Two More Leaders Who Rose to the Challenge in Macomb
Prosecutor, commisioner identify pollution insults
December 1, 1999 | By Keith Schneider
Great Lakes Bulletin News Service
Carl J. Marlinga, Macomb County Prosecutor
It was the grass clippings theory that really sparked Carl Marlinga's interest.
During an emergency public meeting in the summer of 1994, state environmental officials blamed the fecal contamination that closed Lake St. Clair beaches partly on lawn service companies that allegedly dumped clippings into canals along the shoreline.
Mr. Marlinga, who had been elected prosecutor in 1984, doubted clippings were the culprit but dispatched a team to investigate. "They scoured the lakeside, talking to people, looking for any evidence of dumping," he said. "Everywhere they went, the answer was no. But that just left me with the same question. What is causing fecal contamination in the lake?"
The answer came in a pile of documents Mr. Marlinga obtained from the Department of Natural Resources. They showed massive and consistent sewage overflows from retention basins and treatment plants into the Clinton River, which drains into Lake St. Clair. Mr. Marlinga also discovered that the state permit for operating the largest plant, a two-mile long underground sewage storage basin in Oakland County, had expired in 1978 and had never been renewed. It was a clear violation of clean water laws.
When the DNR stepped in to issue the plant a new permit in 1994, Mr. Marlinga filed an administrative challenge. He argued that the new permit allowed the plant to do the same thing it had always done: dump millions of gallons of raw sewage into the river every time there was a hard rain.
Mr. Marlinga's challenge was the first ever made by a county government in Michigan to prevent sewage overflows. It resulted in negotiations between the DEQ, 14 Oakland County cities that co-owned the plant, and Macomb County.
Last fall, the cities agreed to spend $130 million to enlarge the retention basin and take other steps to prevent sewage from polluting the Clinton River. The agreement also caused the DEQ to begin enforcing the law along the Lake St. Clair shoreline and requiring other cities to begin modernizing treatment plants to eliminate raw sewage pollution.
"The arguments from the other side were always it's going to cost too much and we can't afford it," said Mr. Marlinga, explaining that the modernization of sewage treatment is a duty of local governments, and an important first step in solving Lake St. Clair's fecal contamination problem. "But our response was, 'Hey, we're victims of your dumping.' In the end, that argument prevailed."
As a state senator and chairman of the Senate Environmental Affairs Committee from 1979 to 1983, John Hertel helped write Michigan's landmark environmental laws for protecting wetlands and safeguarding citizens from toxic substances.
Mr. Hertel is still marking new environmental milestones. In 1997, when he was elected chairman of the county board, he established a 31-member Blue Ribbon Commission to investigate the causes of Lake St. Clair's pollution and to recommend solutions.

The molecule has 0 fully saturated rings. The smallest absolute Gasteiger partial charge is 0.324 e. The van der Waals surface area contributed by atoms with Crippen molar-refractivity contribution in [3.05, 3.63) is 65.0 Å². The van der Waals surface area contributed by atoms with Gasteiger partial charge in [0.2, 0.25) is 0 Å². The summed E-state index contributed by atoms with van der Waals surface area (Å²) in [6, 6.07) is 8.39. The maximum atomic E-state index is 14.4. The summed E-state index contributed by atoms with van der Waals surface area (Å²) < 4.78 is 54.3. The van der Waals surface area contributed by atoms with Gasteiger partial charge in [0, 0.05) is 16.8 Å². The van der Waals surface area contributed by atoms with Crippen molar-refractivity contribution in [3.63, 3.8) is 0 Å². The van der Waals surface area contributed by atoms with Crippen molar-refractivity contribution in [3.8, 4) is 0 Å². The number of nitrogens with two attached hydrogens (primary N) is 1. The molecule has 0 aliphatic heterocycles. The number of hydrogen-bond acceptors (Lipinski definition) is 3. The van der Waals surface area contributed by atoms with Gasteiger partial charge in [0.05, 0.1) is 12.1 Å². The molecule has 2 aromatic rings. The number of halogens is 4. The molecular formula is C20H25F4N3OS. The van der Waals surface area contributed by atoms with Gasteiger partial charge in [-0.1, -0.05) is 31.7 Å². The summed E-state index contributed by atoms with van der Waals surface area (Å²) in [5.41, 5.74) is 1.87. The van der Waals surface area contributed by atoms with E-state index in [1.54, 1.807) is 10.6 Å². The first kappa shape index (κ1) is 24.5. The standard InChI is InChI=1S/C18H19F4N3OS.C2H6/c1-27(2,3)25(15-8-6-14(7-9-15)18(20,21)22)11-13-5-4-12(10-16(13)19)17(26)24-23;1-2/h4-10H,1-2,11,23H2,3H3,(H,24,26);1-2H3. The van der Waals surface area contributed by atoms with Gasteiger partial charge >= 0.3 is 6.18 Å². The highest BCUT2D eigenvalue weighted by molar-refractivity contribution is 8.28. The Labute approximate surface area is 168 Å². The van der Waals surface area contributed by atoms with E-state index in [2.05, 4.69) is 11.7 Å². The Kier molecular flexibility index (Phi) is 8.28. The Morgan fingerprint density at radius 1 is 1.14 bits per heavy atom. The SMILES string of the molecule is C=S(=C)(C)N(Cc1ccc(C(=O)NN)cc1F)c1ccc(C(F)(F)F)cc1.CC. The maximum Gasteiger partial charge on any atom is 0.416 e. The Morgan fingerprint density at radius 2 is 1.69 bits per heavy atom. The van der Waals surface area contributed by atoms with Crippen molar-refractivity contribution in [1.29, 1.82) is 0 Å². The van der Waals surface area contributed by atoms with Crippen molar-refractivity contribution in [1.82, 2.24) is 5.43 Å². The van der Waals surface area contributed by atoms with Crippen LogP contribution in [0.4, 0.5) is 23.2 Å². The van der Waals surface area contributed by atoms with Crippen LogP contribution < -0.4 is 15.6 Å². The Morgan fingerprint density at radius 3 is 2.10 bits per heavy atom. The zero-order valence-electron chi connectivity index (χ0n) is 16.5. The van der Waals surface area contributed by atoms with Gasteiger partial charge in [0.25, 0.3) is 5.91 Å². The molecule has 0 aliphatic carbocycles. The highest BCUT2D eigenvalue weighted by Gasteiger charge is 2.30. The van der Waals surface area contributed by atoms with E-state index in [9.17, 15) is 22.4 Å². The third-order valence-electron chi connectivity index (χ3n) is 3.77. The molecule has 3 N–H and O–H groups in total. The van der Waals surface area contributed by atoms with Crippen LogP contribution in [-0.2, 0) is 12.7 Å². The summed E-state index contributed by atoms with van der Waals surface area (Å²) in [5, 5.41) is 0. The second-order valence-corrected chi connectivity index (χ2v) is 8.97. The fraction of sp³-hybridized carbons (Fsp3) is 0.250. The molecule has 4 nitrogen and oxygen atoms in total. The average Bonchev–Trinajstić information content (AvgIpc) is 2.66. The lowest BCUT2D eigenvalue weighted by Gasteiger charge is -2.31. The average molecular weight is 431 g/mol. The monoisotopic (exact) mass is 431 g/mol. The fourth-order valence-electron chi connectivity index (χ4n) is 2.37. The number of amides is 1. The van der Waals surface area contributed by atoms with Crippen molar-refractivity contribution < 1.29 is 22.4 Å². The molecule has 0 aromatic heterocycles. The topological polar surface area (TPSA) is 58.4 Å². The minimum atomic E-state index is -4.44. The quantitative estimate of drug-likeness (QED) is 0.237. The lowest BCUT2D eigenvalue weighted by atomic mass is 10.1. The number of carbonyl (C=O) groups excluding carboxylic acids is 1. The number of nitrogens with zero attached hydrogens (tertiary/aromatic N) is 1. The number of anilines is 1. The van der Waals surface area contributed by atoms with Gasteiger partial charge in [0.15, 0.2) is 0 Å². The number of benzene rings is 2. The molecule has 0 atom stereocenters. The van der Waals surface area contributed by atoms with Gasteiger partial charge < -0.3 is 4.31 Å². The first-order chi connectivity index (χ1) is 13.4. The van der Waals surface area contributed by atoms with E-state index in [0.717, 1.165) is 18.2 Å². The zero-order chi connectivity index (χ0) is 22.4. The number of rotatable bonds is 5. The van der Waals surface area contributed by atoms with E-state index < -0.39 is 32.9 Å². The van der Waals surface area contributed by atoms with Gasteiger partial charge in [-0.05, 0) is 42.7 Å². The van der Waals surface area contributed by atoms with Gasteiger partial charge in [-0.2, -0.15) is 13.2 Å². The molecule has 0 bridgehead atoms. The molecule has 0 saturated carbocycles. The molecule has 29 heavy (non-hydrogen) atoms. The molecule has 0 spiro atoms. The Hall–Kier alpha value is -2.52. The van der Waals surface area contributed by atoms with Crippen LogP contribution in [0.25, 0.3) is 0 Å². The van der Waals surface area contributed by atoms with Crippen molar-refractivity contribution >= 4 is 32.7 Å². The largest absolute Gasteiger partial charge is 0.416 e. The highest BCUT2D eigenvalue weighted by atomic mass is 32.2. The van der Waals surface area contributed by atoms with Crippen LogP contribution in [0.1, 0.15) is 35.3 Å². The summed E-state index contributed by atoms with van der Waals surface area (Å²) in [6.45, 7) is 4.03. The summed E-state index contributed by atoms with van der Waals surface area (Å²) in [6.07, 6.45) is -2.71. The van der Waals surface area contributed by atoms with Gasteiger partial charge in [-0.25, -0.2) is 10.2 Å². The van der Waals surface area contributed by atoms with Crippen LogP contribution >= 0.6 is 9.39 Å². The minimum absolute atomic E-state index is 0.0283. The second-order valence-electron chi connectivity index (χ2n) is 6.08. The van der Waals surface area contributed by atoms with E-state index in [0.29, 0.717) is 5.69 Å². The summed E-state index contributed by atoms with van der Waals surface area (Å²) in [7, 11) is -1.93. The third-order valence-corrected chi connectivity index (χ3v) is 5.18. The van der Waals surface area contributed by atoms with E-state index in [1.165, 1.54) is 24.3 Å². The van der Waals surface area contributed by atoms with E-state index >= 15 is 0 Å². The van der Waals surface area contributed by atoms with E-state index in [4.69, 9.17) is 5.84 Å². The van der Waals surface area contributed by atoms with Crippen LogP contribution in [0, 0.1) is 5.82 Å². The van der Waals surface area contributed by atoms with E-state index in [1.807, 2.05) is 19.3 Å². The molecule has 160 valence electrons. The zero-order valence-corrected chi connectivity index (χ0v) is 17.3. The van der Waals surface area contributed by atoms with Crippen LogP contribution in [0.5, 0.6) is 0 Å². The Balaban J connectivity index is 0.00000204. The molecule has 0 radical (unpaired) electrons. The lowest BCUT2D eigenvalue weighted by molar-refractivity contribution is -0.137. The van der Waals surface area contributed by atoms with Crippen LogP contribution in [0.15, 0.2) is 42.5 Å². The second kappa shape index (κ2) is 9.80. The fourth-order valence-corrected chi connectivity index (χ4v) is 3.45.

In August 1997 the commission released a report that blamed the contamination on runoff, inadequate sewage treatment facilities, old and unlawful septic systems, loss of wetlands, and lack of enforcement of state water quality laws. The solution: a comprehensive and expensive program of modernization, land use changes, public education, and enforcement.
"It's a multifaceted problem," said Mr. Hertel. "It's like having parts of a car scattered all over the yard. The Blue Ribbon Commission brought the parts together so that now we have a running machine."
In response to the report, Mr. Hertel convinced his colleagues on the county board to establish a new team in the Health Department to investigate incidences of pollution, find and fix faulty septic systems, and locate other sources of contamination. The county named a special environmental prosecutor, the first in the state, to assist the Health Department in bringing cases against violators. And Mr. Hertel established a nine-member Water Quality Board, made up of citizens and elected officials, to oversee the cleanup and serve as watchdogs.
The $400,000-a-year program was launched with the help of a $100,000 grant from the state Department of Environmental Quality. Macomb also is likely to receive a significant amount from the recently-enacted Clean Michigan Initiative, an environmental bond fund that provides $165 million over the next decade for water quality monitoring, watershed protection, cleaning up contaminated sediments, and modernizing sewage treatment plants.
Mr. Hertel said his respect for the land and clean water was instilled early. "My father always took me and my two brothers to places in the United States to teach us about history and show us the great beauty," he said. "From those trips I developed very strong feelings about our roles as individuals and about posterity. It's not about government doing things for us now. It’s about government doing things for posterity. That is why cleaning up Lake St. Clair is so important.”